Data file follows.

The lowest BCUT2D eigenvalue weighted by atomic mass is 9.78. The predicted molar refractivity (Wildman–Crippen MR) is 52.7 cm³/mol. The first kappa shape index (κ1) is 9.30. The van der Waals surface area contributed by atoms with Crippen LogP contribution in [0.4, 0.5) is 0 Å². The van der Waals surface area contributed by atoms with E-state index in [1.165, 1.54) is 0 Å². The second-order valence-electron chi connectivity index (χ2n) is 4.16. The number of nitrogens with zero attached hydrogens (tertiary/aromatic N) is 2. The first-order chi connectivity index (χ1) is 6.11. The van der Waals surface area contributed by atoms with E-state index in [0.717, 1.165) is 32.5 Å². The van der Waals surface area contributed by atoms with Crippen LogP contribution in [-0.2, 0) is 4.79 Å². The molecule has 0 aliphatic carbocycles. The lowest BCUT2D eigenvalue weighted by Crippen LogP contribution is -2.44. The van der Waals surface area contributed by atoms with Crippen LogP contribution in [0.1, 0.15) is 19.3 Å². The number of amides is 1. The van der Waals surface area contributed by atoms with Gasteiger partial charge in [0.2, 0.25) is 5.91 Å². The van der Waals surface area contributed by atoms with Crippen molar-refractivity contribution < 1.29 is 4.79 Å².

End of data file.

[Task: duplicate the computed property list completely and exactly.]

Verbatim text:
The lowest BCUT2D eigenvalue weighted by atomic mass is 9.78. The predicted molar refractivity (Wildman–Crippen MR) is 52.7 cm³/mol. The first kappa shape index (κ1) is 9.30. The van der Waals surface area contributed by atoms with Crippen LogP contribution in [0.4, 0.5) is 0 Å². The van der Waals surface area contributed by atoms with E-state index in [1.165, 1.54) is 0 Å². The second-order valence-electron chi connectivity index (χ2n) is 4.16. The number of nitrogens with zero attached hydrogens (tertiary/aromatic N) is 2. The first-order chi connectivity index (χ1) is 6.11. The van der Waals surface area contributed by atoms with E-state index in [0.717, 1.165) is 32.5 Å². The van der Waals surface area contributed by atoms with Crippen LogP contribution in [-0.2, 0) is 4.79 Å². The molecule has 0 aliphatic carbocycles. The lowest BCUT2D eigenvalue weighted by Crippen LogP contribution is -2.44. The van der Waals surface area contributed by atoms with Crippen LogP contribution in [0.1, 0.15) is 19.3 Å². The number of amides is 1. The van der Waals surface area contributed by atoms with Gasteiger partial charge in [0.2, 0.25) is 5.91 Å². The van der Waals surface area contributed by atoms with Crippen molar-refractivity contribution < 1.29 is 4.79 Å².